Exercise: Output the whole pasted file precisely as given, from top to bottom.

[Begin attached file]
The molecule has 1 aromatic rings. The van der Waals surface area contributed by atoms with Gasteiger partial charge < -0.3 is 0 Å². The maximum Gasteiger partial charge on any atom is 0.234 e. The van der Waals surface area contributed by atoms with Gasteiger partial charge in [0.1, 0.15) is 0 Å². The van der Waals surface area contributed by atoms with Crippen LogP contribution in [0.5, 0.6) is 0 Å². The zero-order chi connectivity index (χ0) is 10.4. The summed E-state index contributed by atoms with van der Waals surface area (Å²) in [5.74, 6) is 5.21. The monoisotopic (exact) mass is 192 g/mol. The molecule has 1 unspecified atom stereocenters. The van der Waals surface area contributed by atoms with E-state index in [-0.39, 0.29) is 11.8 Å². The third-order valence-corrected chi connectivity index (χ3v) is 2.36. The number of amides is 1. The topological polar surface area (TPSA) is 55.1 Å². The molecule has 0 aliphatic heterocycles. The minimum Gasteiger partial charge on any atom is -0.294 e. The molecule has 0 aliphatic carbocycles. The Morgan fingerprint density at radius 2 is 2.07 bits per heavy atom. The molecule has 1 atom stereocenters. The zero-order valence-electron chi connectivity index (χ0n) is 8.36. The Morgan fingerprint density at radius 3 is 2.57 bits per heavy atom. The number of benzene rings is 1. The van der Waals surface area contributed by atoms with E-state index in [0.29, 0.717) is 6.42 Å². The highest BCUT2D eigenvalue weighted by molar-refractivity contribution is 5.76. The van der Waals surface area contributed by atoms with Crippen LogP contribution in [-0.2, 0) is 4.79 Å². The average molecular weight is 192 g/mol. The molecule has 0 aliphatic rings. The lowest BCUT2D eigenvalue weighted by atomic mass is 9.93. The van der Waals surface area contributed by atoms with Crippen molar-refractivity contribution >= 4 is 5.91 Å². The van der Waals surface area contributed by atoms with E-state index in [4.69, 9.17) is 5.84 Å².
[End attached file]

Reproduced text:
The molecule has 1 aromatic rings. The van der Waals surface area contributed by atoms with Gasteiger partial charge < -0.3 is 0 Å². The maximum Gasteiger partial charge on any atom is 0.234 e. The van der Waals surface area contributed by atoms with Gasteiger partial charge in [0.1, 0.15) is 0 Å². The van der Waals surface area contributed by atoms with Crippen LogP contribution in [0.5, 0.6) is 0 Å². The zero-order chi connectivity index (χ0) is 10.4. The summed E-state index contributed by atoms with van der Waals surface area (Å²) in [5.74, 6) is 5.21. The monoisotopic (exact) mass is 192 g/mol. The molecule has 1 unspecified atom stereocenters. The van der Waals surface area contributed by atoms with E-state index in [-0.39, 0.29) is 11.8 Å². The third-order valence-corrected chi connectivity index (χ3v) is 2.36. The number of amides is 1. The topological polar surface area (TPSA) is 55.1 Å². The molecule has 0 aliphatic heterocycles. The minimum Gasteiger partial charge on any atom is -0.294 e. The molecule has 0 aliphatic carbocycles. The Morgan fingerprint density at radius 2 is 2.07 bits per heavy atom. The molecule has 1 atom stereocenters. The zero-order valence-electron chi connectivity index (χ0n) is 8.36. The Morgan fingerprint density at radius 3 is 2.57 bits per heavy atom. The number of benzene rings is 1. The van der Waals surface area contributed by atoms with E-state index in [0.29, 0.717) is 6.42 Å². The highest BCUT2D eigenvalue weighted by molar-refractivity contribution is 5.76. The van der Waals surface area contributed by atoms with Crippen LogP contribution in [-0.2, 0) is 4.79 Å². The average molecular weight is 192 g/mol. The molecule has 0 aliphatic rings. The lowest BCUT2D eigenvalue weighted by atomic mass is 9.93. The van der Waals surface area contributed by atoms with Crippen molar-refractivity contribution >= 4 is 5.91 Å². The van der Waals surface area contributed by atoms with E-state index in [4.69, 9.17) is 5.84 Å².